The Day of Firstfruits – Yom Habikkurim

Sheaf Offering“The Lord said to Moses, “Speak to the Israelites and say to them: ‘When you enter the land I am going to give you and you reap its harvest, bring to the priest a sheaf of the first grain you harvest. He is to wave the sheaf before the LORD so it will be accepted on your behalf; the priest is to wave it on the day after the Sabbath. On the day you wave the sheaf, you must sacrifice as a burnt offering to the LORD a lamb a year old without defect, together with its grain offering of two-tenths of an ephah of the finest flour mixed with olive oil—a food offering presented to the LORD, a pleasing aroma—and its drink offering of a quarter of a hin of wine. You must not eat any bread, or roasted or new grain, until the very day you bring this offering to your God. This is to be a lasting ordinance for the generations to come, wherever you live” (Leviticus 23:9-14).

The Offerings

When Israel entered the Promised Land, they were to celebrate the day of Firstfruits by offering an individual sheaf of grain from their harvest.  The sheaf was to be waved by the priest along with a burnt offering of a lamb, a fellowship offering of fine grain mixed with olive oil and a drinking offering of wine.

For the burnt offering, a lamb without defect was presented to the LORD.  Laying hands on the animal’s head was called semichah. It implied a physical ‘leaning’ on the animal so that the weight of the man was transferred to the animal.  This was symbolic of transferring the identity of the man onto the lamb. In effect,  the lamb represented him before God.  The blood of the lamb was splattered on the sides of the Altar.  Then the lamb was completely burnt up on the Altar as a food offering and a pleasing aroma to the LORD. 

The grain offering was a free will offering.  It was to be from kernels from fresh ears, dry roasted and covered in olive oil and frankincense or it could be a fine flour mixed with olive oil and frankincense poured over it.  A grain offering could be baked in an oven like bread, cooked on a griddle like a pancake or boiled in a pot like a dumpling.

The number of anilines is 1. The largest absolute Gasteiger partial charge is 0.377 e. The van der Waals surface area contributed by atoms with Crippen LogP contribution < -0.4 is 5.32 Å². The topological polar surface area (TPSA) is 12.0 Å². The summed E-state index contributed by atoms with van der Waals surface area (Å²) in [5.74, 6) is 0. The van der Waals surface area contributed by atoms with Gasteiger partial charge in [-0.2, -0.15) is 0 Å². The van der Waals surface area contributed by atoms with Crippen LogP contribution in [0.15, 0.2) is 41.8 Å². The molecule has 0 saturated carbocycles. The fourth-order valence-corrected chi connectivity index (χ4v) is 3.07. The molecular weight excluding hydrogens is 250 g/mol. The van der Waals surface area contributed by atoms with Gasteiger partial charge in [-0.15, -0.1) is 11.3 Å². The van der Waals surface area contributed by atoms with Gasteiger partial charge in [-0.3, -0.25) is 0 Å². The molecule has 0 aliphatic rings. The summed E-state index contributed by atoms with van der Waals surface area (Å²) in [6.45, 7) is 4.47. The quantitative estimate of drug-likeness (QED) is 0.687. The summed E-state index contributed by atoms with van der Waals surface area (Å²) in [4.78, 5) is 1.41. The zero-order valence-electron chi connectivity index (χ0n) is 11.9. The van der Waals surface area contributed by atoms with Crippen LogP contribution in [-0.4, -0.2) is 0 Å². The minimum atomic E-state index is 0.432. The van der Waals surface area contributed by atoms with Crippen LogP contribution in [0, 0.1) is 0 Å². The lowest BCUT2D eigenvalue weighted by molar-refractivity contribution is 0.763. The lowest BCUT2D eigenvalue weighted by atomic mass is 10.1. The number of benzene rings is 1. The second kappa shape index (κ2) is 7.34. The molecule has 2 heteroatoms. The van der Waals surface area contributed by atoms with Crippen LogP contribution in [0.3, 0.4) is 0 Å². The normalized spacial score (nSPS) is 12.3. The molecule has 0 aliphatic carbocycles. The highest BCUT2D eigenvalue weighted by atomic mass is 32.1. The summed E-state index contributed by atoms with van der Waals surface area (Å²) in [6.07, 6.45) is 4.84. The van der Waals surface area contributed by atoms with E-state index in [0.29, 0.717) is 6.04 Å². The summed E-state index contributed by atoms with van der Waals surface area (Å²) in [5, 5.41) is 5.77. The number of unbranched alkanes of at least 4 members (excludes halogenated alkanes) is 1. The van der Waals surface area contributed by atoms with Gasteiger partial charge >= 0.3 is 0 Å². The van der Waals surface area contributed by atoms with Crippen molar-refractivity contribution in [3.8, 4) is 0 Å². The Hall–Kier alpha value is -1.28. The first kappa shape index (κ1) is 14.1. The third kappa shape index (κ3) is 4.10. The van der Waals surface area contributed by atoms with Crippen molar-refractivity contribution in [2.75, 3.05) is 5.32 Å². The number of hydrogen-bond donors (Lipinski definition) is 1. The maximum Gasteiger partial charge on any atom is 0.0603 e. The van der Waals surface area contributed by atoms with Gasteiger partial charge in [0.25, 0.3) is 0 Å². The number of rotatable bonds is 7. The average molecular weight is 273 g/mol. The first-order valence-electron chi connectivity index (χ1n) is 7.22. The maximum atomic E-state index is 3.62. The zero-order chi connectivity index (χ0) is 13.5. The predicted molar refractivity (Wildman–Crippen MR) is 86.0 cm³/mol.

A hin of liquid was equal to about 1.5 gallons or 5.7 liters.   The drink offering was a quarter of a hin of wine or close to one liter – the size of a modern-day Coke.    It was to be poured out at the foot of the altar as part of the burnt and grain offering. 

These three firstfruits offerings of the lamb, the grain, and the wine were Yeshua’s reality within the Passover that had occurred several days earlier:  the Lamb of God, his broken body and poured out blood.  These offerings were presented to God by the priest bringing individual atonement for sin.

The Sheaf of Grain

“Those who go out weeping, carrying seed to sow, will return with songs of joy, carrying sheaves with them” (Psalm 126:6).

Sheaf OfferingThere was another offering on firstfruits, a sheaf of grain.  According to Zondervan’s Bible Dictionary, sheaves are the stalks of grain left behind by the reaper.  It is gathered by the handfuls and bound by women or children in a joyful manner.  Collected sheaves were carried by donkeys or on heavily loaded carts to the threshing floor.  Some sheaves were left behind for the poor.  The sheaves that were offered as Firstfruits were only the amount that an individual could hold, a handful.

According to the command, a handful of sheaves from the spring harvest was to be brought to the priest.  He became the intercessor between the individual and God as he waved it before the LORD as an acceptable offering. Until the firstfruits sheaf was accepted by God,  no one was to eat any roasted or new grain.

Yeshua, the Firstfruits

“Very truly I tell you, unless a kernel of wheat falls to the ground and dies, it remains only a single seed. But if it dies, it produces many seeds” (John 12:24).

In the beginning eternal fellowship with God was cut short by sin and death.  God promised a Seed who would have victory over death and restore fellowship with Him.  In order to have a sheaf of grain, there has to be a planting of one Seed.  Once put into the ground, it dies and then produces a harvest.  Yeshua is the promised Seed.  He was buried in the ground and rose to life producing a firstfruits sheaf of grain becoming the firstfruits of those who have fallen asleep.

“But Messiah has indeed been raised from the dead, the firstfruits of those who have fallen asleep.” (1 Corinthians 15:20).

Notice that he was the plural firstfruits of those raised from the dead, not the singular.  According to the gospel of Matthew, at the moment of Yeshua’s death, when the temple curtain was torn in two, the bodies of holy people who had died were raised to life.  A firstfruits  resurrection of the dead had occurred.